As I examined the season after the end of 2014, I noted three offensive problems.  First, neither of our QB’s were quite proficient enough to run an option system. The first was a really good athlete that turned the wrong way from under center too often. The other kid wasn’t quite courageous enough to run with the ball. Those are both pretty important qualities for a QB.

Our second problem was a general lack of athletic athletic ball carriers. We had only three. In a wishbone or flexbone system for kids, you need four to six athletic runners – four that start for you, and at least two more for depth.

Finally, I was not satisfied with the way our linemen were getting off the ball. I thought that some of that problem was due to the complexity of the rules that the linemen were expected to follow. There were just too many conditional statements to process for a young kid before the snap. I knew that all our offensive linemen were actually pretty good, and that they should have been better than they were. So that really disappointed me, because that meant their struggles were really MY fault.

In the spring of 2015 I started planning how I would do things differently. Specifically

  • What would I do if I had only two good runners? Both the QB’s I’d had I knew were moving out of our area, so that was an open position and we were down one athletic runner to start – would we have new guys that were athletic enough for all the backfield spots? Or would we need to run from an I formation? I planned for that eventuality, re-aquanting myself with Power, Blast, ISO, and Speed Option from I formation.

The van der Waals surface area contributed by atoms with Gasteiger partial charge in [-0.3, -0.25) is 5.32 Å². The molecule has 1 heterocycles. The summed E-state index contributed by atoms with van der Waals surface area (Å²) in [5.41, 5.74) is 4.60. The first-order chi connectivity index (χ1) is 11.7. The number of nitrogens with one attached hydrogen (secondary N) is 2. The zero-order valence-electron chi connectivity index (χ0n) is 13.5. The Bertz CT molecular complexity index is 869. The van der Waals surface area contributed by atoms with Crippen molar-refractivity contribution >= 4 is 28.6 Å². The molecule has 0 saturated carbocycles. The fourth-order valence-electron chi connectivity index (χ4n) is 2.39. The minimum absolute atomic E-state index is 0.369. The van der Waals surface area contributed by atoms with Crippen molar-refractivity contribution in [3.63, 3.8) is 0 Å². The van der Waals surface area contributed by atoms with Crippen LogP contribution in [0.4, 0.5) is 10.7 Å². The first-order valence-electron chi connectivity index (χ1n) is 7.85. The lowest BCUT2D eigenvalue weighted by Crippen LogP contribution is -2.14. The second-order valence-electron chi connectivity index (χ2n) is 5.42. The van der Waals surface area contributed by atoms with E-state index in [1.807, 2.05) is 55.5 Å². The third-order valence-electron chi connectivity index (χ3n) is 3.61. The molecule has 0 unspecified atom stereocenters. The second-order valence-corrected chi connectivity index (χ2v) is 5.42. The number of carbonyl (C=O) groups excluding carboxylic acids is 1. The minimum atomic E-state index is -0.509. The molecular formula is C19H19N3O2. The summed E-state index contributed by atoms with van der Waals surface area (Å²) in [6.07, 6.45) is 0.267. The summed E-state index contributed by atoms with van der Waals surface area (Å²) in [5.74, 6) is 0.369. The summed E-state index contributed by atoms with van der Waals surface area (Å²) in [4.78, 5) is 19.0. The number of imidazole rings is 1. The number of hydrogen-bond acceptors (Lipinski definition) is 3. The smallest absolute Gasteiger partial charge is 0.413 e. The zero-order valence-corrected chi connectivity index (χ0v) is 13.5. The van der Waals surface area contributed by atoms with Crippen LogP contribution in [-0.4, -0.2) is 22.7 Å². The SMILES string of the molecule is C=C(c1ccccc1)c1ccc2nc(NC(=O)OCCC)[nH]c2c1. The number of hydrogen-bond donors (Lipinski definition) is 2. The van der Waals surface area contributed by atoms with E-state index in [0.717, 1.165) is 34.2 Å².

• How could I get our offensive linemen to be faster to their blocks at the snap, and more sure of their responsibilities?

Pre-Season Thoughts

I found out during the summer of 2015 that of our sixteen 2nd grade players, three had moved out of the area, and four had chosen to do other sports (three soccer, one fall baseball.) It isn’t unusual to have some turnover from first year football players, but having 20% move out of area was pretty bad luck.  In addition, three of our four assistant coaches were now out of the area or otherwise unable to coach. However, we added eight new kids to roster, and two of them came with dads that would help coach. In e-mail exchanges and at the pre-season meeting I held, we all talked about our goals for offense, and my desire to get our O linemen faster to their blocks and more certain of their assignments. We determined that our backs would likely be better than they’d been.

In our meeting I told the assistants about an e-mail conversation I’d had with another youth coach about zone blocking. He’d written to me because he’d always taught zone blocking because it was so relatively easy, but he wanted to run the option. He was going to give it a shot, using some of my system and some of his.  The easy part he described intrigued me, so I had started reading as much as I could about zone blocking. I looked here. And here. And here. And probably a lot of other places that I can’t remember now.  Lots of the ideas I took away were great, but most of them were still too complex for my purposes.

So I did what I usually do, and simplified it down to make up my own system. I wanted our linemen to be sure of what they were supposed to do, and get there quickly and aggressively. From day one we began describing just four blocks to our third grade linemen:

  • Zone Right, which we would call Zorro
  • Zone Left, which we would call Zulu
  • Outside Right Zone, which we would call Oreos
  • Outside Left Zone, which we would call Olives

Instruction During the Season